these guys have ONLY 2 basses. make your own conclusions i guess

     
    mkfanforever58 and keyofnight like this.
  10. LowEndWooly

    LowEndWooly

    Sep 3, 2013
    Indiana
    I was actually just thinking about this a couple days ago..

    I was wanting to try something out where I would play a synthy bass.. you know, octave pedals, You're Doom fuzz, Wonderlove EF, Vintage Microtubes, boosts, The Depths, Bit Commander.. stuff like that, then the other bassist would play more normal lines.

    In my head, it would work. It would just be hard.
     
    thabassmon likes this.
  11. Here's a 90s band with 2 bass players.
     
  12. somegeezer

    somegeezer

    Oct 1, 2009
    England
    It works nicely in a similar way to having tw guitars. One doing rhythm, another doing lead. Two basses down low gets muddy really fast. More so than two guitars would.
     
  13. Ritchie_Darling

    Ritchie_Darling Bass @ AZ Supporting Member

    May 22, 2006
    Arizona
    Impulse buyer...
    I kind of did this once. I joined as a band as lead vocalist. But, wanted to incorporate my bass into the mix as well. Their bass player came up with the solution. He played bass, I played piccolo bass. Not on every song. Just a few. Sounded good!
     
  14. keyofnight

    keyofnight

    Jun 3, 2011
    Seattle, WA
    Even if you play in the same register, two bassists in one band could do some interesting things with timbre and rhythm. I, for example, prefer a high treble/midrange sound. I also play a five string with a low B string—the extra treble makes the lowest notes (E and lower) stand out. I think my sound would compliment a bassist who likes to play with the tone rolled off—and vice versa! In fact, you can harmonize in the same register if your timbres are different enough and you coordinate enough.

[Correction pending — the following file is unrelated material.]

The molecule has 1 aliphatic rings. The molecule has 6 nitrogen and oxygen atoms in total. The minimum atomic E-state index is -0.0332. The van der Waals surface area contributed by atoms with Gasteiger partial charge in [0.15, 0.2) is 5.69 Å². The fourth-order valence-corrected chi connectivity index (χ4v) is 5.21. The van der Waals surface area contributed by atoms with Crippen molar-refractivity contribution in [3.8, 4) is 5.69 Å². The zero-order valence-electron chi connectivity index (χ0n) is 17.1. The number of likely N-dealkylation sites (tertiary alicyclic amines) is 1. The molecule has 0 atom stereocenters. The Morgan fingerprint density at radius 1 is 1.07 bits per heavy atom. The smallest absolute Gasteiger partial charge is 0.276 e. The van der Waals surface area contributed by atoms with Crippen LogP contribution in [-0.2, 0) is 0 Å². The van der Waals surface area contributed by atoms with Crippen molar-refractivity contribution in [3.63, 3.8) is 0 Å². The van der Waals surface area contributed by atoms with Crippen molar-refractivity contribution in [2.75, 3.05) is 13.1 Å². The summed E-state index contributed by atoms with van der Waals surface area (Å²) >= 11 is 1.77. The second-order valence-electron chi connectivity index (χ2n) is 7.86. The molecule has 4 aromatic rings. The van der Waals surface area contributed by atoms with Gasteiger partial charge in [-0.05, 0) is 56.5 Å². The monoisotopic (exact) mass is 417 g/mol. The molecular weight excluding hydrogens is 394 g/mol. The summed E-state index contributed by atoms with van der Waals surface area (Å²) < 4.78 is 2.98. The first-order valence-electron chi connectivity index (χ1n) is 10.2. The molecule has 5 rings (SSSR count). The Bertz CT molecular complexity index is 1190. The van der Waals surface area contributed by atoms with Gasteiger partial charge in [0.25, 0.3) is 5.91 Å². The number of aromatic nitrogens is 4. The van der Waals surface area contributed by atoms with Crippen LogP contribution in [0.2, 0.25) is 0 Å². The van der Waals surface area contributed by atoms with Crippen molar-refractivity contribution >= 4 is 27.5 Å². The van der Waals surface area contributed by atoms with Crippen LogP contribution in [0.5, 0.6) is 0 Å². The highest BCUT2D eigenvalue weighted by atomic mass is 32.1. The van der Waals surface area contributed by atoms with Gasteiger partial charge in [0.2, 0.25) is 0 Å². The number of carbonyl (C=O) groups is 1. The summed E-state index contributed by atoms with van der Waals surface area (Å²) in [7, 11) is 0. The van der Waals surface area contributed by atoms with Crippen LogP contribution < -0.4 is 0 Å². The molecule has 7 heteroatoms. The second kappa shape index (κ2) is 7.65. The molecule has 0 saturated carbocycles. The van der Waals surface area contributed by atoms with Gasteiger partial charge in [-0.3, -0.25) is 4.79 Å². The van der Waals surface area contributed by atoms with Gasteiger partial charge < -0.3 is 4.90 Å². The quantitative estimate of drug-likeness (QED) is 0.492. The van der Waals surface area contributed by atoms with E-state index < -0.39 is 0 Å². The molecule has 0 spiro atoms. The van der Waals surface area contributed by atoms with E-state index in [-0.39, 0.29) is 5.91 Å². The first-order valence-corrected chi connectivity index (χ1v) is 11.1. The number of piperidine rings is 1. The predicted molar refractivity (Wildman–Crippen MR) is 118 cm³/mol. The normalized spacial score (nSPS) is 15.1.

But even if you're in the same register and have the same timbre, you might get some cool stuff. Sometimes when you run your bass through a distortion and played an interval/double stop, the two notes will interfere with one another. I'm sure you've heard it…that really awesome grindy "WAHWAHWAH" sound you get when distorted notes harmonize or make dissonance together. Imagine if one bass plays the top note of the interval through distortion and the other plays the bottom note through distortion too. What kind of crazy stereo interference would that make? I think it would be awesome.

    Also! Think of all the cool crazy staccato syncopation you might do with another bassist!
     
  15. Rockin Mike

    Rockin Mike

    May 27, 2011
    You could play with counterpoint and harmonies.
    A chord that sounds muddy on one bass guitar becomes thick and beautiful with a separate bass for each chord tone.

    If Spinal Tap can get away with it, so can you.


    Yah I know the "i" in Spinal is supposed to have an umlaut. Sue me.
     
    lgrankin likes this.
  16. somegeezer

    somegeezer

    Oct 1, 2009
    England
    Actually the N has the umlaut and the I has no dots at all.
     
  17. Rockin Mike

    Rockin Mike

    May 27, 2011
    ^^^^ winner
     
  18. Andre3000

    Andre3000

    Jun 20, 2014
    Wroclaw, Poland
    Thanks for attention and your time!

    I'm doing research for a next day. You could ask me what I want to achieve?
    Well, I want to achieve really solid, stable, balls-kicking, complete sound without mud (I hate it).
    Good idea could be also accenting a different rhythms of polirhythmic sections of drums!

    www.youtube.com/watch?v=zNFMpePMji0 <-- Check it out someday, that's kind of music we play.

    Thanks for help low-end bros!
     
  19.  
  20. Marial

    Marial weapons-grade plum

    Apr 8, 2011
    I'm in a band with two bassists. Feel free to pm me.